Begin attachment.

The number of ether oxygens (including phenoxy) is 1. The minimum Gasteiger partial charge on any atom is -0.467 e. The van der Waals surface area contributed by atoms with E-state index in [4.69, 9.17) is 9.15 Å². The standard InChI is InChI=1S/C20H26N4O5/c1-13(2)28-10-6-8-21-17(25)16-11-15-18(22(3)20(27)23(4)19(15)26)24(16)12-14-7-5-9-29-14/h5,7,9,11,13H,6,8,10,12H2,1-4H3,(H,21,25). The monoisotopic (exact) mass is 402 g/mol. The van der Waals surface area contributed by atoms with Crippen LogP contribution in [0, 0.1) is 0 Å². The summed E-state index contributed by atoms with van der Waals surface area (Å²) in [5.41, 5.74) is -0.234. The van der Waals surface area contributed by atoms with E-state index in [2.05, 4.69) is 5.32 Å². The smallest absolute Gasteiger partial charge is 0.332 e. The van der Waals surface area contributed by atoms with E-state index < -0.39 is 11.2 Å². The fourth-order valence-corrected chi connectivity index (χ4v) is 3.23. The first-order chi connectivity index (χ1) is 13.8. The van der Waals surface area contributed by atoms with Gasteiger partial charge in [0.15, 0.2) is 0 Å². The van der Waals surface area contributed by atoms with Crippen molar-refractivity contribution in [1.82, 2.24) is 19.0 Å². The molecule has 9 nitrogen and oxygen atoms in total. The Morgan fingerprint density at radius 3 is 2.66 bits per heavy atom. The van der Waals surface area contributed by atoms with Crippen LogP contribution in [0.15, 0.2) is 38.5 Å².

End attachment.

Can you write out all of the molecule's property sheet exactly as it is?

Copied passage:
The number of ether oxygens (including phenoxy) is 1. The minimum Gasteiger partial charge on any atom is -0.467 e. The van der Waals surface area contributed by atoms with E-state index in [4.69, 9.17) is 9.15 Å². The standard InChI is InChI=1S/C20H26N4O5/c1-13(2)28-10-6-8-21-17(25)16-11-15-18(22(3)20(27)23(4)19(15)26)24(16)12-14-7-5-9-29-14/h5,7,9,11,13H,6,8,10,12H2,1-4H3,(H,21,25). The monoisotopic (exact) mass is 402 g/mol. The van der Waals surface area contributed by atoms with Crippen LogP contribution in [0, 0.1) is 0 Å². The summed E-state index contributed by atoms with van der Waals surface area (Å²) in [5.41, 5.74) is -0.234. The van der Waals surface area contributed by atoms with E-state index in [2.05, 4.69) is 5.32 Å². The smallest absolute Gasteiger partial charge is 0.332 e. The van der Waals surface area contributed by atoms with E-state index < -0.39 is 11.2 Å². The fourth-order valence-corrected chi connectivity index (χ4v) is 3.23. The first-order chi connectivity index (χ1) is 13.8. The van der Waals surface area contributed by atoms with Gasteiger partial charge in [0.15, 0.2) is 0 Å². The van der Waals surface area contributed by atoms with Crippen molar-refractivity contribution in [1.82, 2.24) is 19.0 Å². The molecule has 9 nitrogen and oxygen atoms in total. The Morgan fingerprint density at radius 3 is 2.66 bits per heavy atom. The van der Waals surface area contributed by atoms with Crippen LogP contribution in [0.15, 0.2) is 38.5 Å².